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When my three children were young, Santa always tucked several books for each of them beneath each stocking. One could trace each child’s current interest by the choices: dinosaurs, Teenage Mutant Ninja Turtles, knights and castles, gymnastics, dance. The tradition still continues, but the topics change: filmmaking, modern art, manga and anime, jazz, books about Italy or Japan or France. Books are always part of our holiday celebration!
Looking Through for Picture Book Gems
I looked back over the family picture books about Christmas to see which were “keepers,” perhaps for potential grandchildren.
The Night Before Christmas
I’ll always vote for a nicely illustrated version of Clement C. Moore’s well-loved poem: The Night Before Christmas, just so kids are used to the cadence of the story. There’s over 60 variations in the Peninsula Library system catalog, but I chose the sprightly colors of Mary Engelbreit's version.
Another Colorful Illustrator
Continuing on the Santa theme, I also like The Wild Christmas Reindeer by Jan Brett.The sidebar illustrations showing Scandinavian helpers in a Christmas workshop counting down the December days until the crucial sleigh flight through the skies are rich with charming detail.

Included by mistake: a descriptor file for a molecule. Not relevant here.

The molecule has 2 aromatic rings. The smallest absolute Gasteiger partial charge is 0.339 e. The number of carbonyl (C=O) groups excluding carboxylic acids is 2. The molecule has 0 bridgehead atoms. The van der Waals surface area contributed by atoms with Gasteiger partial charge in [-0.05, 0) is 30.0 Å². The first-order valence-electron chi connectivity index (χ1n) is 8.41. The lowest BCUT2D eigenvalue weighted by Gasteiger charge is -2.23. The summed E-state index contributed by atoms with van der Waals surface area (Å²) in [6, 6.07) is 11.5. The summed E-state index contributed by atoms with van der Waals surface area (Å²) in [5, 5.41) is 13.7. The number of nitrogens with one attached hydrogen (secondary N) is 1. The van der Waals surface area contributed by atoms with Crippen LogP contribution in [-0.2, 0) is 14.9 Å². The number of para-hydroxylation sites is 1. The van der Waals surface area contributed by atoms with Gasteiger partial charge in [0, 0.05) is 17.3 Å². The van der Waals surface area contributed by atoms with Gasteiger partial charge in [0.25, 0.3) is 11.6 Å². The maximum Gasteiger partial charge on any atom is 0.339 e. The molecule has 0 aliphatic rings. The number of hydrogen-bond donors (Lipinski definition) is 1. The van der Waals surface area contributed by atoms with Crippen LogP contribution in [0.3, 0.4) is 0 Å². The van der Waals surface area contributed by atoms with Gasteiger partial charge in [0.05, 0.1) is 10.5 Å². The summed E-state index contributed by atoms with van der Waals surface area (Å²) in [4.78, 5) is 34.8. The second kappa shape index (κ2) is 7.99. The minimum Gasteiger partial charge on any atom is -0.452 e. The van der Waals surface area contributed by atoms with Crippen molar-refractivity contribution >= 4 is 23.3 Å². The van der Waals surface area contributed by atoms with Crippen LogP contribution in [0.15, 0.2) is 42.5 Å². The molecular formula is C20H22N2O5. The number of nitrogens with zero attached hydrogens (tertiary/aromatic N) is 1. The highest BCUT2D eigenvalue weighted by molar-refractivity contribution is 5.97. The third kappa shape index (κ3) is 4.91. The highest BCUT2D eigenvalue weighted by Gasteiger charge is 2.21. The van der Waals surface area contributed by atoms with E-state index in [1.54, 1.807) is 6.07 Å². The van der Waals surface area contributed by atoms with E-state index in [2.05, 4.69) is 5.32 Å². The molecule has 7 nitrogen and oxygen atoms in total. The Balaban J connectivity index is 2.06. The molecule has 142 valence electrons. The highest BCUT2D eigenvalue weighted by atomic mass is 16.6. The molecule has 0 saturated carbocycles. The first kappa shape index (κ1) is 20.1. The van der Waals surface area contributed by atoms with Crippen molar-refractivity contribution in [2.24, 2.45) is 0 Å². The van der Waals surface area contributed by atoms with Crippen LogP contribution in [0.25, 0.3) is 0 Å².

Importance of Family at Holidays
Lucy and Tom’s Christmas shows small British children anticipating all the holiday rituals. There may be loud crackers to pull after the family meal, but most everything else is the same in this reassuring family book.
I wanted to remind my children of the meaning of Christmas so our Nativity scene is always set up in December in the center of our celebration. A lovely story, full of wonder at the Christmas birth, is Barbara Helen Berger’s The Donkey’s Dream.
Photo credit: respres
Karen Y. loves the winter holidays, as her young adult children sometimes return home. She also decorates and celebrates Christmas, her birthday and her wedding anniversary, all during a 10 day period, with separate presents for each--none of this three-in-one stuff.